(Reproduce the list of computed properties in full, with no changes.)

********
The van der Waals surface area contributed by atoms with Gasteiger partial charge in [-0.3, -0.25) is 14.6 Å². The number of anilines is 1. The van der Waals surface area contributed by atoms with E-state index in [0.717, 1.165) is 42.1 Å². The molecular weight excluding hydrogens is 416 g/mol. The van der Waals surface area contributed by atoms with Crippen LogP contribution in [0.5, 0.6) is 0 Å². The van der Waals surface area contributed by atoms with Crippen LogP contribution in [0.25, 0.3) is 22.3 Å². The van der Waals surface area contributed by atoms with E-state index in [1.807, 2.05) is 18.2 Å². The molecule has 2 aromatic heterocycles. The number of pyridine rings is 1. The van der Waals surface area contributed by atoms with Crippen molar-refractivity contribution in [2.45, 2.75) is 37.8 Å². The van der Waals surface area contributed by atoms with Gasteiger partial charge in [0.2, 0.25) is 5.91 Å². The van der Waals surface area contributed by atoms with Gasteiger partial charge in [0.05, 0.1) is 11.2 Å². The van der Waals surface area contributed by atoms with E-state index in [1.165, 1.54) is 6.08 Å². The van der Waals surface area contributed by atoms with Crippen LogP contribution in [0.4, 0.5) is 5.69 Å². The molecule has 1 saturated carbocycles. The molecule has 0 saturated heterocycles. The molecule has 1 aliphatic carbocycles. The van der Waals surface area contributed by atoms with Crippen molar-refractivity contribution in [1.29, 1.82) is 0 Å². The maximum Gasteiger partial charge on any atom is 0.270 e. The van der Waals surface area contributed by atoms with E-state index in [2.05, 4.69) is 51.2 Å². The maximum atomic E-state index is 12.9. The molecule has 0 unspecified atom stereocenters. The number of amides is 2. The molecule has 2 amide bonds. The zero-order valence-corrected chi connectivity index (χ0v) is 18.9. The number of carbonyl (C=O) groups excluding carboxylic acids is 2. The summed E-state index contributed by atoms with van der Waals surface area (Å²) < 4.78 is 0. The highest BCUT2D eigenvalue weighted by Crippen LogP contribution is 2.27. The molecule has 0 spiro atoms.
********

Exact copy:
The van der Waals surface area contributed by atoms with Gasteiger partial charge in [-0.3, -0.25) is 14.6 Å². The number of anilines is 1. The van der Waals surface area contributed by atoms with E-state index in [0.717, 1.165) is 42.1 Å². The molecular weight excluding hydrogens is 416 g/mol. The van der Waals surface area contributed by atoms with Crippen LogP contribution in [0.5, 0.6) is 0 Å². The van der Waals surface area contributed by atoms with Crippen LogP contribution in [0.25, 0.3) is 22.3 Å². The van der Waals surface area contributed by atoms with E-state index in [1.807, 2.05) is 18.2 Å². The molecule has 2 aromatic heterocycles. The number of pyridine rings is 1. The van der Waals surface area contributed by atoms with Crippen molar-refractivity contribution in [2.45, 2.75) is 37.8 Å². The van der Waals surface area contributed by atoms with Gasteiger partial charge in [0.2, 0.25) is 5.91 Å². The van der Waals surface area contributed by atoms with Gasteiger partial charge in [0.05, 0.1) is 11.2 Å². The van der Waals surface area contributed by atoms with E-state index in [1.165, 1.54) is 6.08 Å². The van der Waals surface area contributed by atoms with Crippen LogP contribution in [0.4, 0.5) is 5.69 Å². The molecule has 1 saturated carbocycles. The molecule has 0 saturated heterocycles. The molecule has 1 aliphatic carbocycles. The van der Waals surface area contributed by atoms with Crippen molar-refractivity contribution in [1.29, 1.82) is 0 Å². The maximum Gasteiger partial charge on any atom is 0.270 e. The van der Waals surface area contributed by atoms with E-state index in [2.05, 4.69) is 51.2 Å². The maximum atomic E-state index is 12.9. The molecule has 0 unspecified atom stereocenters. The number of amides is 2. The molecule has 2 amide bonds. The zero-order valence-corrected chi connectivity index (χ0v) is 18.9. The number of carbonyl (C=O) groups excluding carboxylic acids is 2. The summed E-state index contributed by atoms with van der Waals surface area (Å²) < 4.78 is 0. The highest BCUT2D eigenvalue weighted by Crippen LogP contribution is 2.27. The molecule has 0 spiro atoms.